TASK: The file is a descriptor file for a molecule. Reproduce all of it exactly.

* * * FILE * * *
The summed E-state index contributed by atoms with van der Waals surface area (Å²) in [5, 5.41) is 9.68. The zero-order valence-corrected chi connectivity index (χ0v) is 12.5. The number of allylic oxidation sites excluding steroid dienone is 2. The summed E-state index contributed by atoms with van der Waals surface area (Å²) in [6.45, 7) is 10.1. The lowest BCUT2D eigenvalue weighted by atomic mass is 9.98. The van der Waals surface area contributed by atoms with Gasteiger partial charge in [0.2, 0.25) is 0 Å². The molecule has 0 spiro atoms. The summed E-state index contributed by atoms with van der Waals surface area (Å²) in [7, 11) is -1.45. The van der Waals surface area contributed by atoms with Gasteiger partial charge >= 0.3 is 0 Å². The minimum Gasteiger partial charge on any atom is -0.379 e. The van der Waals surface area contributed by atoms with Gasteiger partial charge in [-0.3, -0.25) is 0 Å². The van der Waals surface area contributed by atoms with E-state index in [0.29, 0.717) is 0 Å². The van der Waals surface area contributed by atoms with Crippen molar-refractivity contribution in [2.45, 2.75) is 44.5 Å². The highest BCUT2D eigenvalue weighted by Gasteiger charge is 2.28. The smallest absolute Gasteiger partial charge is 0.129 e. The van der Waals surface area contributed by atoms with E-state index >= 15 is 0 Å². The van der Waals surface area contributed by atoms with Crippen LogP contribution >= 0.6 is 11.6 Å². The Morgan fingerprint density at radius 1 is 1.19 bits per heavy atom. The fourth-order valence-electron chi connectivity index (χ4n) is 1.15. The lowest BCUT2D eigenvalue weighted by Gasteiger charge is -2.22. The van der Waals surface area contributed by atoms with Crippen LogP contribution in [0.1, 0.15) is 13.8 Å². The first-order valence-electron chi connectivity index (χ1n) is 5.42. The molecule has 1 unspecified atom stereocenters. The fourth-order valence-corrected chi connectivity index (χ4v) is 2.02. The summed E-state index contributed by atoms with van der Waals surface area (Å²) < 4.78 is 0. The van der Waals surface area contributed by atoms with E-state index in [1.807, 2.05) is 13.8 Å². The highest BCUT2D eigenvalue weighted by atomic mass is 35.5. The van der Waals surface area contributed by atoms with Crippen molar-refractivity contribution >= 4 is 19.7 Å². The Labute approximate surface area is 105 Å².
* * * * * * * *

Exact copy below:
The summed E-state index contributed by atoms with van der Waals surface area (Å²) in [5, 5.41) is 9.68. The zero-order valence-corrected chi connectivity index (χ0v) is 12.5. The number of allylic oxidation sites excluding steroid dienone is 2. The summed E-state index contributed by atoms with van der Waals surface area (Å²) in [6.45, 7) is 10.1. The lowest BCUT2D eigenvalue weighted by atomic mass is 9.98. The van der Waals surface area contributed by atoms with Gasteiger partial charge in [0.2, 0.25) is 0 Å². The molecule has 0 spiro atoms. The summed E-state index contributed by atoms with van der Waals surface area (Å²) in [7, 11) is -1.45. The van der Waals surface area contributed by atoms with Gasteiger partial charge >= 0.3 is 0 Å². The minimum Gasteiger partial charge on any atom is -0.379 e. The van der Waals surface area contributed by atoms with Gasteiger partial charge in [-0.3, -0.25) is 0 Å². The van der Waals surface area contributed by atoms with E-state index in [0.29, 0.717) is 0 Å². The van der Waals surface area contributed by atoms with Crippen molar-refractivity contribution in [2.45, 2.75) is 44.5 Å². The highest BCUT2D eigenvalue weighted by Gasteiger charge is 2.28. The smallest absolute Gasteiger partial charge is 0.129 e. The van der Waals surface area contributed by atoms with E-state index >= 15 is 0 Å². The van der Waals surface area contributed by atoms with Crippen LogP contribution >= 0.6 is 11.6 Å². The Morgan fingerprint density at radius 1 is 1.19 bits per heavy atom. The fourth-order valence-electron chi connectivity index (χ4n) is 1.15. The lowest BCUT2D eigenvalue weighted by Gasteiger charge is -2.22. The van der Waals surface area contributed by atoms with Crippen LogP contribution in [0.1, 0.15) is 13.8 Å². The first-order valence-electron chi connectivity index (χ1n) is 5.42. The molecule has 1 unspecified atom stereocenters. The fourth-order valence-corrected chi connectivity index (χ4v) is 2.02. The summed E-state index contributed by atoms with van der Waals surface area (Å²) < 4.78 is 0. The van der Waals surface area contributed by atoms with E-state index in [1.807, 2.05) is 13.8 Å². The highest BCUT2D eigenvalue weighted by atomic mass is 35.5. The van der Waals surface area contributed by atoms with Crippen molar-refractivity contribution >= 4 is 19.7 Å². The Labute approximate surface area is 105 Å².